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Samplers are useful to buyers when they provide a representative selection of an artist’s or label’s wares. They offer the listener an opportunity to obtain a feel for the product. Summit’s sampler is over an hour long, provides selections from sixteen different albums, and includes the artistry of a wide range of artists.
"Boplicity" is a recreation of the original Miles Davis item, performed by Summit’s Jazz Nonet with solos by trumpeter Greg Hopkins, saxophonist Bryon Ruth and pianist Chuck Marohnic. Pete Jolly, Pete Christlieb, and trombonist Andy Martin headline "Who’s Sorry Now?" before a powerful big band. Vaughn Nark sings and plays trumpet with his small ensemble for "My Funny Valentine." The arrangement smokes. Both Nark and alto saxophonist Tim Eyermann stretch out in an arrangement that evokes the memory of Dizzy Gillespie and the many ensembles he led. Tuba player Sam Pilafian, alto player Scott Zimmer, and drummer John O’Reilly, Jr. offer a trio setting for "ACA Referendum," while trumpeter Bobby Shew stretches out with piano trio to offer an exciting "Daahoud." Trumpeter Allen Vizzutti provides high-voltage trumpeting on "Zig Zag" alongside electric bass, electric guitar, and electric piano. Tom Bacon surrounds his French horn with a large ensemble for "Cooking with Bacon," while trumpeter Louise Baranger leads a big band for "Chitlins." Lee Konitz is represented with a gentle ballad "If You Could See My Now" from his Subconscious Lee Summit album. With Konitz are tenor saxophonist Peter Decker, guitarist Dany Schwickerath, bassist Johannes Schaedlich, and drummer Oliver Strauch. Tim Eyermann is again represented with the title track to his new album, Karla’s Fire. Brothers Ken and Harry Watters offer lovely solos on "The Girls Back Home" with their quintet. The album includes others, and gives the listener a fair idea of Summit’s jazz repertoire.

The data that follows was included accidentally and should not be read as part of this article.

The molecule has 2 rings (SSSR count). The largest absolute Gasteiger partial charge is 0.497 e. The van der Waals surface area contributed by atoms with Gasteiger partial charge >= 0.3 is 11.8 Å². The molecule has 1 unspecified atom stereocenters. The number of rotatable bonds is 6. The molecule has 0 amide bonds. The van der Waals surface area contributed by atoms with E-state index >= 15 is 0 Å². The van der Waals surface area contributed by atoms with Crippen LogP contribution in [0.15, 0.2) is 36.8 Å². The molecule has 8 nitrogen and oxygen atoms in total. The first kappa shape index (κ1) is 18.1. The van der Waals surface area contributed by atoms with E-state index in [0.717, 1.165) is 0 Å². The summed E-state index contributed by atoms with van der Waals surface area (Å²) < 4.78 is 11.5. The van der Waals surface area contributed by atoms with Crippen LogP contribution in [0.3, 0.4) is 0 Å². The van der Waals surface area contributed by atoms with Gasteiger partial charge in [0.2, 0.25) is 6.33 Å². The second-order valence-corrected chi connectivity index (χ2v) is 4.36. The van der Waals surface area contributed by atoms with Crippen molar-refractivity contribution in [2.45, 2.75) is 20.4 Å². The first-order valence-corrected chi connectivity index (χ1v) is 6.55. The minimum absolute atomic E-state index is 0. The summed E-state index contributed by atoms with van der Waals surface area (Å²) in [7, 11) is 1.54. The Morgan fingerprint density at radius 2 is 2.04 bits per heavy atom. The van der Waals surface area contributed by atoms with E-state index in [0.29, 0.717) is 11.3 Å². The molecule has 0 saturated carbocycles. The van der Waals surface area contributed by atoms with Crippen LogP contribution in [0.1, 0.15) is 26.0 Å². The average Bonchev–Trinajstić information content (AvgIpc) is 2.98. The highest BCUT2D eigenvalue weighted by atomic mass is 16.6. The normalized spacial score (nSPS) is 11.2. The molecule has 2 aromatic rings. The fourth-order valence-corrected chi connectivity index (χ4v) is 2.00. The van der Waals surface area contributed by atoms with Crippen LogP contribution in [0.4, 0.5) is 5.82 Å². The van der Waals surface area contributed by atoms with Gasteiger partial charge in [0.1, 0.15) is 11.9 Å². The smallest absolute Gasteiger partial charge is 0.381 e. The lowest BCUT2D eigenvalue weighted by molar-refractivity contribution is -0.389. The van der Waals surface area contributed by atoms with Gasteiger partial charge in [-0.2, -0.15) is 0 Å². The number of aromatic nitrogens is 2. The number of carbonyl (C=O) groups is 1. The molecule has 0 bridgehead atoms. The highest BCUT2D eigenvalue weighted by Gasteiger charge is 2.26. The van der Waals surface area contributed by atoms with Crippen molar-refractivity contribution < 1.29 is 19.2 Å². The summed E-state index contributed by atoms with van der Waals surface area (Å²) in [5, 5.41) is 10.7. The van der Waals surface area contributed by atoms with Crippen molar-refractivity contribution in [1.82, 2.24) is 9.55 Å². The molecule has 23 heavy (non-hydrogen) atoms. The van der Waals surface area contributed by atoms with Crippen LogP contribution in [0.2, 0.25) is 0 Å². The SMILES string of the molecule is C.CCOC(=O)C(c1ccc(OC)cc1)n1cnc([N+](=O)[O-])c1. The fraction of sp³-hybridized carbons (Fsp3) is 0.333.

I love jazz because anything is possible; it has few rules and the best jazz breaks those ones. I prefer free improv because it doesn't really have any rules at all.
I was first exposed to jazz in my teens (in the late sixties).
The first jazz record I bought was Filles de Kilimanjaro by Miles Davis, shortly followed by Extrapolation by John McLaughlin.
My advice to new listeners is to listen as widely as possible and not to make snap judgments--stick with it.